Fredericksburg in Gillespie County, Texas — The American South (West South Central)
Gun Cap Factory
In the Civil War, at this site, E. Krauskopf, gunsmith, and Adolph Lungkwitz, silversmith, made gun caps. Inventing machinery, they rolled copper thin and cut it to cap-size pieces saltpetre and quicksilver went into the caps, to detonate rifle and pistol ammunition. Saltpetre came from nearby bat caves. Quicksilver and copper had to be brought through neutral Mexico or the coastal blockade.
Rifles, cannon, gunpowder and pistols were made at Austin, Houston, Bastrop, Waxahachie, San Antonio, Corpus Christi, Burnet, Lancaster, Rusk and Tyler.
Erected 1964 by Texas State Historical Survey Committee.
Topics. This historical marker is listed in this topic list: War, US Civil.
Location. 30° 16.681′ N, 98° 52.562′ W. Marker is in Fredericksburg, Texas, in Gillespie County. Marker is at the intersection of West Main Street (U.S. 87/290) and North Orange Street, on the right when traveling north on West Main Street. Touch for map. Marker is at or near this postal address: 300 West Main Street, Fredericksburg TX 78624, United States of America. Touch for directions.
Other nearby markers. At least 8 other markers are within walking distance of Meckel - Hanus Building (within shouting distance of this marker); Old Kammlah House (within shouting distance of this marker); St. Mary's Catholic Church (about 500 feet away, measured in a direct line); Old St. Mary's Church (Die Alte Kirche) (about 500 feet away); First Methodist Church (about 600 feet away); The Meinhardt-Pfeil Home (approx. 0.2 miles away); Zion Evangelical Lutheran Church (approx. 0.2 miles away); Frank Valentin Van Der Stucken (approx. ¼ mile away). Touch for a list and map of all markers in Fredericksburg.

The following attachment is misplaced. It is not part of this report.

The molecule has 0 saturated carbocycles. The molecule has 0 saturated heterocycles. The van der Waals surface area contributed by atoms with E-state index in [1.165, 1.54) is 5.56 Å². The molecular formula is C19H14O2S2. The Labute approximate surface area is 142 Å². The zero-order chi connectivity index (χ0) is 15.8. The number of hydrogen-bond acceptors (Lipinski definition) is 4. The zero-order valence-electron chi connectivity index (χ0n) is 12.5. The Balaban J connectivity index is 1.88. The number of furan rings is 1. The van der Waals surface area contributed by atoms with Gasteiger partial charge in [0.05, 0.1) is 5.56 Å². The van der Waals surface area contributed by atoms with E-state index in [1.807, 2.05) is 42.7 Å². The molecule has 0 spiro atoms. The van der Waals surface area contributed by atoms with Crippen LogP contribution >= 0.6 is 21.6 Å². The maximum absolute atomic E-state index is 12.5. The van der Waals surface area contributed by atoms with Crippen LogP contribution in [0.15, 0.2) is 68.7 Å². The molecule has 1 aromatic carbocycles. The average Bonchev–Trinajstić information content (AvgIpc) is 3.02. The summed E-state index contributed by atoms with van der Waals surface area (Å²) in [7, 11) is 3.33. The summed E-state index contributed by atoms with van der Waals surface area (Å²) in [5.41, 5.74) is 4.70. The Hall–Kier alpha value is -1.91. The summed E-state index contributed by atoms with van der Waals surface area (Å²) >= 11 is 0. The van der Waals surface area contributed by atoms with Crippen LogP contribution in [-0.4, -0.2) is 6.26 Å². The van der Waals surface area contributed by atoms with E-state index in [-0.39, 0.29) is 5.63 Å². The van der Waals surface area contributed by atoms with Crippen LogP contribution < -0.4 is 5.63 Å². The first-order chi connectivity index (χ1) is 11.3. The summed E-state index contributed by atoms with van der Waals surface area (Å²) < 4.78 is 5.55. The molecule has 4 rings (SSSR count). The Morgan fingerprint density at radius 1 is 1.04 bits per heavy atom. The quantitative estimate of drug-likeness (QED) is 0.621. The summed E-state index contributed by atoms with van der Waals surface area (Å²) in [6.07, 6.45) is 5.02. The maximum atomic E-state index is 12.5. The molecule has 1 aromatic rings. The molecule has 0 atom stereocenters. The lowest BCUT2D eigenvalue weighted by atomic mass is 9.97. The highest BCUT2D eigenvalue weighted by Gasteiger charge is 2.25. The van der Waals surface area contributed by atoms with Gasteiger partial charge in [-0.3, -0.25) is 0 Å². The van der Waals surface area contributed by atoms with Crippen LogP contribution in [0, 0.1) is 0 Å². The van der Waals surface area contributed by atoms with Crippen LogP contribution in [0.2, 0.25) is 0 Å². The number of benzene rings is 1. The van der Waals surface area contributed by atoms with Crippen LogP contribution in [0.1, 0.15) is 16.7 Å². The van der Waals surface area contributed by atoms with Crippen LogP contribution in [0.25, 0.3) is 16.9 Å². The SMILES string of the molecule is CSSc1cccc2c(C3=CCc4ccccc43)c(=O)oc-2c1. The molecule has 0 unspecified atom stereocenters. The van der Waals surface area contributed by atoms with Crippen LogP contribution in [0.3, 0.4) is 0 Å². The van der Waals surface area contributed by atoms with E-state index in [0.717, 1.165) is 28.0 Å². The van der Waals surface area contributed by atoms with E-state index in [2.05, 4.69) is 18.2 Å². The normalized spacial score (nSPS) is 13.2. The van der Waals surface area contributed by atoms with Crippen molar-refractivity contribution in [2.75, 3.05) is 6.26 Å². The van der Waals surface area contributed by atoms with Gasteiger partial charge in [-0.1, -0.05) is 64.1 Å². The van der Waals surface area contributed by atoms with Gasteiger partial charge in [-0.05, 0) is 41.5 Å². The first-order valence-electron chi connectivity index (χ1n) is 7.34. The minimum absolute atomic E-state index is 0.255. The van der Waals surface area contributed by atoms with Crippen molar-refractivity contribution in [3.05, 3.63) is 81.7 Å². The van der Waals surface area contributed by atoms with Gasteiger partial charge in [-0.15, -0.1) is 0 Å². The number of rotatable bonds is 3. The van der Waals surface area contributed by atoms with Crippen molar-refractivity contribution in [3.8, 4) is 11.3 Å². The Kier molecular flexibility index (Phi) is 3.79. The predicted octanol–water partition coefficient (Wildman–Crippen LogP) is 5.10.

Also see . . . Fredericksburg Texas. TSHA Texas State Historical Association (Submitted on October 3, 2020, by James Hulse of Medina, Texas.)
Credits. This page was last revised on October 4, 2020. It was originally submitted on October 3, 2020, by James Hulse of Medina, Texas. This page has been viewed 32 times since then. Photos: 1, 2. submitted on October 3, 2020, by James Hulse of Medina, Texas. • Bernard Fisher was the editor who published this page.